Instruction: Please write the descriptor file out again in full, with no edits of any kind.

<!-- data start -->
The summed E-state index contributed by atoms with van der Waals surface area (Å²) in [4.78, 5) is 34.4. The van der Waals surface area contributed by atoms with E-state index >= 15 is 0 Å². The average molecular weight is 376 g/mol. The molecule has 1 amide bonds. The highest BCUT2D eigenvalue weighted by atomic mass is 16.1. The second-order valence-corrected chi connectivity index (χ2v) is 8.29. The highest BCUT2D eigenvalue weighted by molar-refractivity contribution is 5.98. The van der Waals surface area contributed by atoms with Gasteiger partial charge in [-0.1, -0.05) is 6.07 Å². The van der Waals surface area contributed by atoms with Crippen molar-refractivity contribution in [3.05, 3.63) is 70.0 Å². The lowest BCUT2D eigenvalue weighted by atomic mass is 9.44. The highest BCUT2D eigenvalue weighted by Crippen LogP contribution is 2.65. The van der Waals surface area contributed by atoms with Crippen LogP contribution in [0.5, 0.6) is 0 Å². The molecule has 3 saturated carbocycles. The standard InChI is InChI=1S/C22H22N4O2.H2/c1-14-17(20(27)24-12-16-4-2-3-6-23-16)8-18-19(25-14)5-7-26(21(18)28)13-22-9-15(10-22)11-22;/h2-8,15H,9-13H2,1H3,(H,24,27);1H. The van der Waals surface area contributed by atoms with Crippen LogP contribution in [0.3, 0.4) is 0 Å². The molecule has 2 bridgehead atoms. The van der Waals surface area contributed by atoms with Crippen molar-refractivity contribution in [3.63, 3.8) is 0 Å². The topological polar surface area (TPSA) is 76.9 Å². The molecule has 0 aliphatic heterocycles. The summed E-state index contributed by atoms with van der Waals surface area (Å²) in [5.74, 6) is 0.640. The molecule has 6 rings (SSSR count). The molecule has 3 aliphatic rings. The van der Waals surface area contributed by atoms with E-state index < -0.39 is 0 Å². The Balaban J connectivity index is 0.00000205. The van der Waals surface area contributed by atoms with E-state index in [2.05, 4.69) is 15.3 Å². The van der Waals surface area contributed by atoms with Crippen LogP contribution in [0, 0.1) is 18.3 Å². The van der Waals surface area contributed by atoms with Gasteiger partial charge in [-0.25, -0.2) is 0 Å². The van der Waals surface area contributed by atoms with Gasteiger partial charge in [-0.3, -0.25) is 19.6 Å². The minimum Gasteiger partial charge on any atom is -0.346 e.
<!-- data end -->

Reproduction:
The summed E-state index contributed by atoms with van der Waals surface area (Å²) in [4.78, 5) is 34.4. The van der Waals surface area contributed by atoms with E-state index >= 15 is 0 Å². The average molecular weight is 376 g/mol. The molecule has 1 amide bonds. The highest BCUT2D eigenvalue weighted by atomic mass is 16.1. The second-order valence-corrected chi connectivity index (χ2v) is 8.29. The highest BCUT2D eigenvalue weighted by molar-refractivity contribution is 5.98. The van der Waals surface area contributed by atoms with Gasteiger partial charge in [-0.1, -0.05) is 6.07 Å². The van der Waals surface area contributed by atoms with Crippen molar-refractivity contribution in [3.05, 3.63) is 70.0 Å². The lowest BCUT2D eigenvalue weighted by atomic mass is 9.44. The highest BCUT2D eigenvalue weighted by Crippen LogP contribution is 2.65. The van der Waals surface area contributed by atoms with Crippen LogP contribution in [0.5, 0.6) is 0 Å². The molecule has 3 saturated carbocycles. The standard InChI is InChI=1S/C22H22N4O2.H2/c1-14-17(20(27)24-12-16-4-2-3-6-23-16)8-18-19(25-14)5-7-26(21(18)28)13-22-9-15(10-22)11-22;/h2-8,15H,9-13H2,1H3,(H,24,27);1H. The van der Waals surface area contributed by atoms with Crippen LogP contribution in [0.3, 0.4) is 0 Å². The molecule has 2 bridgehead atoms. The van der Waals surface area contributed by atoms with Crippen molar-refractivity contribution in [3.63, 3.8) is 0 Å². The topological polar surface area (TPSA) is 76.9 Å². The molecule has 0 aliphatic heterocycles. The summed E-state index contributed by atoms with van der Waals surface area (Å²) in [5.74, 6) is 0.640. The molecule has 6 rings (SSSR count). The molecule has 3 aliphatic rings. The van der Waals surface area contributed by atoms with E-state index < -0.39 is 0 Å². The Balaban J connectivity index is 0.00000205. The van der Waals surface area contributed by atoms with E-state index in [2.05, 4.69) is 15.3 Å². The van der Waals surface area contributed by atoms with Crippen LogP contribution in [0, 0.1) is 18.3 Å². The van der Waals surface area contributed by atoms with Gasteiger partial charge in [-0.25, -0.2) is 0 Å². The van der Waals surface area contributed by atoms with Gasteiger partial charge in [-0.3, -0.25) is 19.6 Å². The minimum Gasteiger partial charge on any atom is -0.346 e.